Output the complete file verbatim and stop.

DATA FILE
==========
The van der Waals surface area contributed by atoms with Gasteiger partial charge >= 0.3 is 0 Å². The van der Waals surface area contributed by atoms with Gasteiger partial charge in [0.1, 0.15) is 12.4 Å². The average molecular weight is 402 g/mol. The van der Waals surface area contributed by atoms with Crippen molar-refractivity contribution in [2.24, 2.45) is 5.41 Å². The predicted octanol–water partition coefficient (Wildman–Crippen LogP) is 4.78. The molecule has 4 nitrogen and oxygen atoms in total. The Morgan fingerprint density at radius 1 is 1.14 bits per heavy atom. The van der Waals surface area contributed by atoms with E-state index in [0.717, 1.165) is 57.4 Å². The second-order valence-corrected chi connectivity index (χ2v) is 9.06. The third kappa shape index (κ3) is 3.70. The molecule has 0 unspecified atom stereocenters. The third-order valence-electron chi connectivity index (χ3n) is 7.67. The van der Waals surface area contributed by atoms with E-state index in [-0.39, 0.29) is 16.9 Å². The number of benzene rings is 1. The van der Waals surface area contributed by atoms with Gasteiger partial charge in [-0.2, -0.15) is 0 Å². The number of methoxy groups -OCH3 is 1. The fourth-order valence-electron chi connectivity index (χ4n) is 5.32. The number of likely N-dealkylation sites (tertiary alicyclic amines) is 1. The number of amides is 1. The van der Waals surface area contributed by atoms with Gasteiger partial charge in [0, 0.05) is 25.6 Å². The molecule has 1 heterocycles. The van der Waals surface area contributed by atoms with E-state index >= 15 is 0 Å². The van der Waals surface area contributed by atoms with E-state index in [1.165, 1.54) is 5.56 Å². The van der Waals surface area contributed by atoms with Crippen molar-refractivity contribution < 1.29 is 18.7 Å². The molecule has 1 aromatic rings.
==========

The van der Waals surface area contributed by atoms with Gasteiger partial charge >= 0.3 is 0 Å². The van der Waals surface area contributed by atoms with Gasteiger partial charge in [0.1, 0.15) is 12.4 Å². The average molecular weight is 402 g/mol. The van der Waals surface area contributed by atoms with Crippen molar-refractivity contribution in [2.24, 2.45) is 5.41 Å². The predicted octanol–water partition coefficient (Wildman–Crippen LogP) is 4.78. The molecule has 4 nitrogen and oxygen atoms in total. The Morgan fingerprint density at radius 1 is 1.14 bits per heavy atom. The van der Waals surface area contributed by atoms with E-state index in [0.717, 1.165) is 57.4 Å². The second-order valence-corrected chi connectivity index (χ2v) is 9.06. The third kappa shape index (κ3) is 3.70. The molecule has 0 unspecified atom stereocenters. The third-order valence-electron chi connectivity index (χ3n) is 7.67. The van der Waals surface area contributed by atoms with E-state index in [-0.39, 0.29) is 16.9 Å². The number of benzene rings is 1. The van der Waals surface area contributed by atoms with Gasteiger partial charge in [-0.2, -0.15) is 0 Å². The number of methoxy groups -OCH3 is 1. The fourth-order valence-electron chi connectivity index (χ4n) is 5.32. The number of likely N-dealkylation sites (tertiary alicyclic amines) is 1. The number of amides is 1. The van der Waals surface area contributed by atoms with Gasteiger partial charge in [0, 0.05) is 25.6 Å². The molecule has 1 heterocycles. The van der Waals surface area contributed by atoms with E-state index >= 15 is 0 Å². The van der Waals surface area contributed by atoms with E-state index in [1.165, 1.54) is 5.56 Å². The van der Waals surface area contributed by atoms with Crippen molar-refractivity contribution < 1.29 is 18.7 Å². The molecule has 1 aromatic rings.